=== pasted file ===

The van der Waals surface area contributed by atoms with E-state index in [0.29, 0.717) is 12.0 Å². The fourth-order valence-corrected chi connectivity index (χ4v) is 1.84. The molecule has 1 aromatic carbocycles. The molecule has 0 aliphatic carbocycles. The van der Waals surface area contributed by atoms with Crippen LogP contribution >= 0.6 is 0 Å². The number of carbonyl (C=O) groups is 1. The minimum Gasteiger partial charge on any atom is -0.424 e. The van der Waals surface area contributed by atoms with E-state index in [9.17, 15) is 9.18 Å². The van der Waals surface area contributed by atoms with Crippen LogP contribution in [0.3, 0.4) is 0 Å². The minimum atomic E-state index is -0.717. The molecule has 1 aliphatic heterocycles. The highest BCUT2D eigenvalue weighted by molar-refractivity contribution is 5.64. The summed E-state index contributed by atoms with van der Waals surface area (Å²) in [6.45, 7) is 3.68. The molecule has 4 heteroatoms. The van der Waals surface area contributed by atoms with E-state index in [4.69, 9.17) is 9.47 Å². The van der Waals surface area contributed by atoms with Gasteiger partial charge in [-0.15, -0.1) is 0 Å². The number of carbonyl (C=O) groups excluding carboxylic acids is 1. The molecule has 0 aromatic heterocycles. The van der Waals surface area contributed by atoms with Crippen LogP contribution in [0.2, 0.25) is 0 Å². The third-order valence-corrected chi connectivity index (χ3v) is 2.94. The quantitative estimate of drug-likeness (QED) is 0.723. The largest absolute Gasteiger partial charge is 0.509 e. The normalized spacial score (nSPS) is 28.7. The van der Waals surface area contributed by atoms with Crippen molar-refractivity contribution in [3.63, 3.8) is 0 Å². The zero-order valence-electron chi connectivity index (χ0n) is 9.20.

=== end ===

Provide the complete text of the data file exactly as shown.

The van der Waals surface area contributed by atoms with E-state index in [0.29, 0.717) is 12.0 Å². The fourth-order valence-corrected chi connectivity index (χ4v) is 1.84. The molecule has 1 aromatic carbocycles. The molecule has 0 aliphatic carbocycles. The van der Waals surface area contributed by atoms with Crippen LogP contribution >= 0.6 is 0 Å². The number of carbonyl (C=O) groups is 1. The minimum Gasteiger partial charge on any atom is -0.424 e. The van der Waals surface area contributed by atoms with E-state index in [9.17, 15) is 9.18 Å². The van der Waals surface area contributed by atoms with Crippen LogP contribution in [0.3, 0.4) is 0 Å². The minimum atomic E-state index is -0.717. The molecule has 1 aliphatic heterocycles. The highest BCUT2D eigenvalue weighted by molar-refractivity contribution is 5.64. The summed E-state index contributed by atoms with van der Waals surface area (Å²) in [6.45, 7) is 3.68. The molecule has 4 heteroatoms. The van der Waals surface area contributed by atoms with E-state index in [4.69, 9.17) is 9.47 Å². The van der Waals surface area contributed by atoms with Gasteiger partial charge in [-0.15, -0.1) is 0 Å². The number of carbonyl (C=O) groups excluding carboxylic acids is 1. The molecule has 0 aromatic heterocycles. The van der Waals surface area contributed by atoms with Crippen LogP contribution in [0.2, 0.25) is 0 Å². The third-order valence-corrected chi connectivity index (χ3v) is 2.94. The quantitative estimate of drug-likeness (QED) is 0.723. The largest absolute Gasteiger partial charge is 0.509 e. The normalized spacial score (nSPS) is 28.7. The van der Waals surface area contributed by atoms with Crippen molar-refractivity contribution in [3.63, 3.8) is 0 Å². The zero-order valence-electron chi connectivity index (χ0n) is 9.20.